Lower cost is not an issue, as aclidinium costs $220 per monthly inhaler compared to $240 per month for tiotropium. Perhaps patients without dexterity to manage the somewhat tedious task of placing a capsule in the tiotropium dispenser would benefit with a switch to aclidinium, but there is no other clear reason for someone to switch.
Pediculus capitis is a worldwide concern that affects persons of all socioeconomic backgrounds and ages, but it is most prevalent in children aged 3–13 years old. Since lice cannot fly or jump, transmission occurs through direct head-to-head contact, and possibly through the sharing of combs, hair brushes, or hats (although this is controversial). First-line treatments currently recommended by the American Academy of Pediatrics are the over-the-counter products, 1% permethrin or pyrethrins.
Permethrin (Nix®) has low toxicity, can be used in children as young as 2 months of age, and does not have cross-sensitivity with plant allergies (a theoretical risk with pyrethrins, which are derived from chrysanthemum flowers) However, resistance to permethrin is well documented and may limit its usefulness in certain areas of the country.
Pyrethrins (A-200, Licide, Pronto, RID, others) are neurotoxic to lice, but have little toxicity in humans. They can only be used in children 2 years of age and older and may cause an allergic reaction in patients with ragweed sensitivity. Neither permethrin nor pyrethrins are 100% ovicidal, since newly laid eggs do not have a nervous system for several days. Each costs about $20 for pediculocidal doses.
Product labeling of permethrin and pyrethrins recommends a second application at least 7 to 10 days after the initial application. Under average conditions, an egg or nit will hatch in approximately 8.5 days. Based on this time to hatch, a second treatment at 7 days will not be effective; some experts recommend the second treatment should we withheld until 9 to 10 days.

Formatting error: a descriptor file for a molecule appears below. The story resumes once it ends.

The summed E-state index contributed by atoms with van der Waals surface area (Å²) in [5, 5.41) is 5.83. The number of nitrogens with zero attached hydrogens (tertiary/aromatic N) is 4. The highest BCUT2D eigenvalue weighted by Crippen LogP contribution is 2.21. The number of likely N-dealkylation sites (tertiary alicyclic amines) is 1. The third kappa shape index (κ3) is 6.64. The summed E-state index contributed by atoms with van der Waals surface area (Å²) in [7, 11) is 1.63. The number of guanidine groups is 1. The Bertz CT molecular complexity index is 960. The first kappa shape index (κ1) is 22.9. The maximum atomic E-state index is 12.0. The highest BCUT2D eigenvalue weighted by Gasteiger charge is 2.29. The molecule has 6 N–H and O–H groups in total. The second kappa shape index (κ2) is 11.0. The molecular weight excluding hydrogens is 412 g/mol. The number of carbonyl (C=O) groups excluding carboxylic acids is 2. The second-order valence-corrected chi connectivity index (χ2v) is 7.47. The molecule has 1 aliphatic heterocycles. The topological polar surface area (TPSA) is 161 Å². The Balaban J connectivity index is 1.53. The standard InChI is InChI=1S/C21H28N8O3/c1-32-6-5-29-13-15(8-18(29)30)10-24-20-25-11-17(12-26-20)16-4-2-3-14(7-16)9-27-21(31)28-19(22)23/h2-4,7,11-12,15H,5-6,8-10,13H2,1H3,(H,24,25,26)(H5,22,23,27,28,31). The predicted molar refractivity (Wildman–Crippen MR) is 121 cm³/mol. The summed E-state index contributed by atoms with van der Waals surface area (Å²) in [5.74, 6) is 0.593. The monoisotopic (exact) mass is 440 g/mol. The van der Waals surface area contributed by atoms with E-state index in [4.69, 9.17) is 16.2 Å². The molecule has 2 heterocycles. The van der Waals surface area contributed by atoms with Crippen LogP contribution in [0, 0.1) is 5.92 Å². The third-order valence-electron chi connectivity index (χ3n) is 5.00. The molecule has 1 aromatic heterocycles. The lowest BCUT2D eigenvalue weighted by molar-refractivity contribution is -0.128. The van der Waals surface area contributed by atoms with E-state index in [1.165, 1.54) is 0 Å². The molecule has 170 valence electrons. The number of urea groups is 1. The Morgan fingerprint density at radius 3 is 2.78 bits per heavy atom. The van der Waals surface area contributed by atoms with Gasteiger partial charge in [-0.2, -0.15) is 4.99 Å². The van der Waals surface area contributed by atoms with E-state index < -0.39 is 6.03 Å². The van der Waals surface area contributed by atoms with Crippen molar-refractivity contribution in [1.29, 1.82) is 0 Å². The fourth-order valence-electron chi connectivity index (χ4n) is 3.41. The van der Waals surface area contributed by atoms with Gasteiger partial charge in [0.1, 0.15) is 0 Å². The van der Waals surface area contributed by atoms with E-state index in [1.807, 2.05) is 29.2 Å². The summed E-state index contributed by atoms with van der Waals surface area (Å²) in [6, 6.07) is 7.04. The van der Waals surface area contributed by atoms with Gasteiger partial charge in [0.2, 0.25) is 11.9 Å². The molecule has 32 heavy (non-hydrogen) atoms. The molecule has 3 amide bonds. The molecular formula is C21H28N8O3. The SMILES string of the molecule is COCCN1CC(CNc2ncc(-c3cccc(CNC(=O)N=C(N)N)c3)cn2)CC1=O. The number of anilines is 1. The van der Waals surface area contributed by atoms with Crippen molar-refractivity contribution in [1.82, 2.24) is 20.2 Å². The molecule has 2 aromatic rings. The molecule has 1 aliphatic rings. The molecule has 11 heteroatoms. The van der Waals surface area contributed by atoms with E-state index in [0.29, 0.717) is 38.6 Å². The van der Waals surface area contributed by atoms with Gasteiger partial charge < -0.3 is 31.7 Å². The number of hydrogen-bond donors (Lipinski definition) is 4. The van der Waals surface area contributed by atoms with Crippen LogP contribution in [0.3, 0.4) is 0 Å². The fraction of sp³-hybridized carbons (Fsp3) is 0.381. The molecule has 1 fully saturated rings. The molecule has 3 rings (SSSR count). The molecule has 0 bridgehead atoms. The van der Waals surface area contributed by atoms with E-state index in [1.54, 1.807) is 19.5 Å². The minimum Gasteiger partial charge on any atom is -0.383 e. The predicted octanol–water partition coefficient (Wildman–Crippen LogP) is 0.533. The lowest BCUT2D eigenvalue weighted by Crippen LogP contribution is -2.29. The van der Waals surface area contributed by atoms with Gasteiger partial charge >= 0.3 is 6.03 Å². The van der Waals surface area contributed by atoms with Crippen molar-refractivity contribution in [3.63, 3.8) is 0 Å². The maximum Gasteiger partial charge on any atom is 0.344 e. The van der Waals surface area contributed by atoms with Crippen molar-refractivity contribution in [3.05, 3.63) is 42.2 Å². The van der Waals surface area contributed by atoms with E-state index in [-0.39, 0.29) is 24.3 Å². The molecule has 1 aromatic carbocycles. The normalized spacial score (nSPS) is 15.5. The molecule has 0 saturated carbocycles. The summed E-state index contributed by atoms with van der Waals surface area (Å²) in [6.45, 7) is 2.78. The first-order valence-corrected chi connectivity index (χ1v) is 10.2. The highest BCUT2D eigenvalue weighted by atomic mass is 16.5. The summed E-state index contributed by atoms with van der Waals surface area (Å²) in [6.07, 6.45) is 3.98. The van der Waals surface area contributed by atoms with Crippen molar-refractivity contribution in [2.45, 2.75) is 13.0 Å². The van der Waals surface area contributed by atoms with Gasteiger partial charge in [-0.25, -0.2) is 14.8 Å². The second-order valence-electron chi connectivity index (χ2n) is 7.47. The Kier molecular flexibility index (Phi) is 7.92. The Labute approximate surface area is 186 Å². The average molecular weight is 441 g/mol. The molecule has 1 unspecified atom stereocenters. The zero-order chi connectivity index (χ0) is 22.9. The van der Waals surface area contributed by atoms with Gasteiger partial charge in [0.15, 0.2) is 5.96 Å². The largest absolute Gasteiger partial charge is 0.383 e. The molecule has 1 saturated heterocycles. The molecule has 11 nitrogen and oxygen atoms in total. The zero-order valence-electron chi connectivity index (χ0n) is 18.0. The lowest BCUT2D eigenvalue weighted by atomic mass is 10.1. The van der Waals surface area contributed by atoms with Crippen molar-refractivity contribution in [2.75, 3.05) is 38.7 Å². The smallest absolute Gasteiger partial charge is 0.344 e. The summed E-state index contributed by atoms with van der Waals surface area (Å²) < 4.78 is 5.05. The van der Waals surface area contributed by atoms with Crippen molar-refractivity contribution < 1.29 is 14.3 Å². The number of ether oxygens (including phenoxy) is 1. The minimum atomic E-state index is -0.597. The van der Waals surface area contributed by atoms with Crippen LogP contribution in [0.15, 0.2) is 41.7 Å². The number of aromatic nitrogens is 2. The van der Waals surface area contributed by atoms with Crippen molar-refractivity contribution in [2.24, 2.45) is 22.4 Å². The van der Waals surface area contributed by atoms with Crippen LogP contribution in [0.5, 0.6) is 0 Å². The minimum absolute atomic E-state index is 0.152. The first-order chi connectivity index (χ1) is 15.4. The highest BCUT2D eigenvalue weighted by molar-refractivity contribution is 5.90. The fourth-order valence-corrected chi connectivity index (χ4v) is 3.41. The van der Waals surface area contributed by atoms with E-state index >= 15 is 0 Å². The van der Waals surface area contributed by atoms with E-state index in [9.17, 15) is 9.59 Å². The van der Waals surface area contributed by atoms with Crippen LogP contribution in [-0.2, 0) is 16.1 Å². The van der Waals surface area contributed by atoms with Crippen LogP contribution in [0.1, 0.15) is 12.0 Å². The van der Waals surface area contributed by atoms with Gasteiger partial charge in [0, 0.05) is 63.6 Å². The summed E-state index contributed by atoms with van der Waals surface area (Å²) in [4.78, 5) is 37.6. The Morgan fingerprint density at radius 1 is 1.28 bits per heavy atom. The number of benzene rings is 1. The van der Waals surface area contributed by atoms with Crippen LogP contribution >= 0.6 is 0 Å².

Lindane is no longer considered a first-line agent, as there are many reports of resistance, and it may have central nervous system side effects in humans. It should only be considered if head lice are unresponsive to other therapies, and then only in patients who weigh at least 50 kg. Its use has been banned in California.34
Malathion (Ovide®) is effective, but costs about $160. It is ovicidal, but the high alcohol content makes risk of accidental ingestion and flammability a concern. It is only approved for use in children 6 years of age and older, but resistance has not yet been proven in the U.S. (Malathion-resistance to lice is common in England.)
Benzyl alcohol lotion (Ulesfia®, which costs about $160, depending on hair length) is a suffocation-based therapy for head lice. It avoids pesticide or neurotoxin use, and resistance is not a problem, since it suffocates the lice. It can be used in children as young as 6 months of age, but kills only lice, and not the nits, so a second application is necessary 10 days after the initial application.
In the 12 years I have been doing this drug review, this will be the third unique product that I have reviewed for head lice. Topical ivermectin (Sklice®) is the newest product to be approved in the U.S. Ivermectin binds to glutamate chloride channels in nerve and muscle cells of lice, leading to an increased permeability to chloride ions resulting in paralysis and death. Based on this mechanism, it would appear that ivermectin is not ovicidal. But in vitro studies show that all lice hatched from eggs exposed to ivermectin died without the need for a second treatment. In addition, many of these lice were unable to suck blood, indicating that ivermectin somehow affected their ability to feed. One treatment costs approximately $260.
ANASCORP® (CENTRUROIDES IMMUNE F(AB’)2 [EQUINE])
Scorpions are predatory arthropods in the class Arachnida. They have 8 legs and are easily recognized by the pair of grasping claws and the narrow, segmented tail, often carried in a characteristic forward curve over the back, ending with a venomous stinger. They range in size from 9 mm to 21 cm and are widely distributed over all continents, except Antarctica. There are 1,752 described species of scorpions, with 13 families recognized. Scorpions are known to fluoresce when exposed to certain wavelengths of ultraviolet light, such as that produced by a black light, due to the presence of fluorescent chemicals in the cuticle.
Scorpion venom has a fearful reputation, and about 25 species are known to have venom capable of killing a human being.
Anascorp® is an antivenin indicated for treatment of scorpion envenomations, but only if symptoms develop, such as loss of muscle control, roving or abnormal eye movements, slurred speech, respiratory distress, difficulty with swallowing, excessive secretions or any symptoms that may increase risk for aspiration or compromised airway. It is available in the U.S. in some hospitals in Arizona and Nevada, where the dangerous bark scorpion is found.
Centruroides immune F(ab’)2 equine has a mechanism of action similar to that of other available antivenin products. It is composed of F(ab’)2 fragments specific to the toxic venom of Centruroides scorpions. These fragments target, bind, and neutralize the toxic venom. This promotes elimination and redistribution of the toxin from body tissues.